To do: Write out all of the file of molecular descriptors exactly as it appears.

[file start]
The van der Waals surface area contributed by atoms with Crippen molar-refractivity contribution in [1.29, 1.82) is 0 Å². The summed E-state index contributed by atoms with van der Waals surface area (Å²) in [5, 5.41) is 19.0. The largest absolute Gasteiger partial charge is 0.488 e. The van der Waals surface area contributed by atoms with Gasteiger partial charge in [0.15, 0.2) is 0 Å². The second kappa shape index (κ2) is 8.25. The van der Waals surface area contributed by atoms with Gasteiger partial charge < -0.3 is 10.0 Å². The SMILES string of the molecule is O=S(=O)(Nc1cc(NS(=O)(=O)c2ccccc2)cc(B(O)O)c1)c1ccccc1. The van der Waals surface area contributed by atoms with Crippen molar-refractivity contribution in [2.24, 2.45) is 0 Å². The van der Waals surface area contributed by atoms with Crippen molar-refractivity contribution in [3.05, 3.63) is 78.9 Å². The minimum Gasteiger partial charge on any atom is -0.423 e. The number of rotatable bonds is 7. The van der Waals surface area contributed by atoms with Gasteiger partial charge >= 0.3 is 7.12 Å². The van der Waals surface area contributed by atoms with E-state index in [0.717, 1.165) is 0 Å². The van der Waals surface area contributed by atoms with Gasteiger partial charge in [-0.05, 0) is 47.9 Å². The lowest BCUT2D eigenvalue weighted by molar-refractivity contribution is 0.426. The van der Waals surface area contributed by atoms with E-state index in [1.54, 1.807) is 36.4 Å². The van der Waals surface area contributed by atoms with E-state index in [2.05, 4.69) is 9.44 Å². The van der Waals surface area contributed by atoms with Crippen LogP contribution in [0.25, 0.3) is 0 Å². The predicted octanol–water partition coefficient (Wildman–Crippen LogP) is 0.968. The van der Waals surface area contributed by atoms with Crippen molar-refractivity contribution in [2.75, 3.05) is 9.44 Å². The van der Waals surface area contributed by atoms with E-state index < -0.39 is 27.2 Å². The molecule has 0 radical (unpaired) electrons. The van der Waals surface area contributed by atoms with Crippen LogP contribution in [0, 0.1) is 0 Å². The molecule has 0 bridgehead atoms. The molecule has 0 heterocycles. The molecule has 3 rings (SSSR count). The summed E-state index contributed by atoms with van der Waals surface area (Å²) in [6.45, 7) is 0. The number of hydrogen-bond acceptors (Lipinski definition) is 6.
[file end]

The van der Waals surface area contributed by atoms with Crippen molar-refractivity contribution in [1.29, 1.82) is 0 Å². The summed E-state index contributed by atoms with van der Waals surface area (Å²) in [5, 5.41) is 19.0. The largest absolute Gasteiger partial charge is 0.488 e. The van der Waals surface area contributed by atoms with Gasteiger partial charge in [0.15, 0.2) is 0 Å². The second kappa shape index (κ2) is 8.25. The van der Waals surface area contributed by atoms with Gasteiger partial charge < -0.3 is 10.0 Å². The SMILES string of the molecule is O=S(=O)(Nc1cc(NS(=O)(=O)c2ccccc2)cc(B(O)O)c1)c1ccccc1. The van der Waals surface area contributed by atoms with Crippen molar-refractivity contribution in [2.24, 2.45) is 0 Å². The van der Waals surface area contributed by atoms with Crippen molar-refractivity contribution in [3.05, 3.63) is 78.9 Å². The minimum Gasteiger partial charge on any atom is -0.423 e. The number of rotatable bonds is 7. The van der Waals surface area contributed by atoms with Gasteiger partial charge >= 0.3 is 7.12 Å². The van der Waals surface area contributed by atoms with E-state index in [0.717, 1.165) is 0 Å². The van der Waals surface area contributed by atoms with Gasteiger partial charge in [-0.05, 0) is 47.9 Å². The lowest BCUT2D eigenvalue weighted by molar-refractivity contribution is 0.426. The van der Waals surface area contributed by atoms with E-state index in [1.54, 1.807) is 36.4 Å². The van der Waals surface area contributed by atoms with E-state index in [2.05, 4.69) is 9.44 Å². The van der Waals surface area contributed by atoms with Crippen LogP contribution in [0.25, 0.3) is 0 Å². The predicted octanol–water partition coefficient (Wildman–Crippen LogP) is 0.968. The van der Waals surface area contributed by atoms with Crippen molar-refractivity contribution in [2.75, 3.05) is 9.44 Å². The van der Waals surface area contributed by atoms with E-state index < -0.39 is 27.2 Å². The molecule has 0 radical (unpaired) electrons. The van der Waals surface area contributed by atoms with Crippen LogP contribution in [0, 0.1) is 0 Å². The molecule has 0 bridgehead atoms. The molecule has 0 heterocycles. The molecule has 3 rings (SSSR count). The summed E-state index contributed by atoms with van der Waals surface area (Å²) in [6.45, 7) is 0. The number of hydrogen-bond acceptors (Lipinski definition) is 6.